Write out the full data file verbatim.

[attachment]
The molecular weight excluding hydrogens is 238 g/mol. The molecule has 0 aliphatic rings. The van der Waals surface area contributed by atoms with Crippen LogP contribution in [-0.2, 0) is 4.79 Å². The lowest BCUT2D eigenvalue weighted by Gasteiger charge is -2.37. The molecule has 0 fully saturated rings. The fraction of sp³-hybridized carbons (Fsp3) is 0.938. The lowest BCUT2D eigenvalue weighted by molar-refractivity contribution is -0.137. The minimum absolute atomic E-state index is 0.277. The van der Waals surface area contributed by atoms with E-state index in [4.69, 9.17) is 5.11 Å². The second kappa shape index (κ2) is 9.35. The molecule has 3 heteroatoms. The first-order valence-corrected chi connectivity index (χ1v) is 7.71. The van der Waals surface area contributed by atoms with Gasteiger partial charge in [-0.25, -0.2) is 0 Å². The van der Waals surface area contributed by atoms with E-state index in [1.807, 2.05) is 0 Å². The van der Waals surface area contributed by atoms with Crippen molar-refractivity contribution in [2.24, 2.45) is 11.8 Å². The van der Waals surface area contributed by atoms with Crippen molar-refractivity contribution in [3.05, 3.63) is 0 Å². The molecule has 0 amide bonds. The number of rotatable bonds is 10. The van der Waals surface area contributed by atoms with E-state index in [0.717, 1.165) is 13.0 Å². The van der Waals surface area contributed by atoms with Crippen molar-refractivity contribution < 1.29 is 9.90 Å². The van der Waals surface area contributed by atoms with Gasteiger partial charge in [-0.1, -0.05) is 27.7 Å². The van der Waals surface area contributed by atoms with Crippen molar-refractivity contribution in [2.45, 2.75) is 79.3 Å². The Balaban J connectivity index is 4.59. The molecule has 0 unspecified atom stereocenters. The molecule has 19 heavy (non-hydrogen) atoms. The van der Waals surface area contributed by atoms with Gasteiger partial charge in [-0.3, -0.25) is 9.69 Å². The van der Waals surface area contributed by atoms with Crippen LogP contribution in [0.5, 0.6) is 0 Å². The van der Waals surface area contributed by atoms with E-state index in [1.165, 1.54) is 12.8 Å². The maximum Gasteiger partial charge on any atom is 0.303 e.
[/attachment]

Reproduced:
The molecular weight excluding hydrogens is 238 g/mol. The molecule has 0 aliphatic rings. The van der Waals surface area contributed by atoms with Crippen LogP contribution in [-0.2, 0) is 4.79 Å². The lowest BCUT2D eigenvalue weighted by Gasteiger charge is -2.37. The molecule has 0 fully saturated rings. The fraction of sp³-hybridized carbons (Fsp3) is 0.938. The lowest BCUT2D eigenvalue weighted by molar-refractivity contribution is -0.137. The minimum absolute atomic E-state index is 0.277. The van der Waals surface area contributed by atoms with E-state index in [4.69, 9.17) is 5.11 Å². The second kappa shape index (κ2) is 9.35. The molecule has 3 heteroatoms. The first-order valence-corrected chi connectivity index (χ1v) is 7.71. The van der Waals surface area contributed by atoms with Gasteiger partial charge in [-0.25, -0.2) is 0 Å². The van der Waals surface area contributed by atoms with E-state index in [1.807, 2.05) is 0 Å². The van der Waals surface area contributed by atoms with Crippen molar-refractivity contribution in [2.24, 2.45) is 11.8 Å². The van der Waals surface area contributed by atoms with Crippen molar-refractivity contribution in [3.05, 3.63) is 0 Å². The molecule has 0 amide bonds. The number of rotatable bonds is 10. The van der Waals surface area contributed by atoms with E-state index in [0.717, 1.165) is 13.0 Å². The van der Waals surface area contributed by atoms with Crippen molar-refractivity contribution < 1.29 is 9.90 Å². The van der Waals surface area contributed by atoms with Gasteiger partial charge in [-0.1, -0.05) is 27.7 Å². The van der Waals surface area contributed by atoms with Crippen molar-refractivity contribution in [2.45, 2.75) is 79.3 Å². The Balaban J connectivity index is 4.59. The molecule has 0 unspecified atom stereocenters. The molecule has 19 heavy (non-hydrogen) atoms. The van der Waals surface area contributed by atoms with Gasteiger partial charge in [-0.3, -0.25) is 9.69 Å². The van der Waals surface area contributed by atoms with Crippen LogP contribution in [0.5, 0.6) is 0 Å². The van der Waals surface area contributed by atoms with E-state index in [1.165, 1.54) is 12.8 Å². The maximum Gasteiger partial charge on any atom is 0.303 e.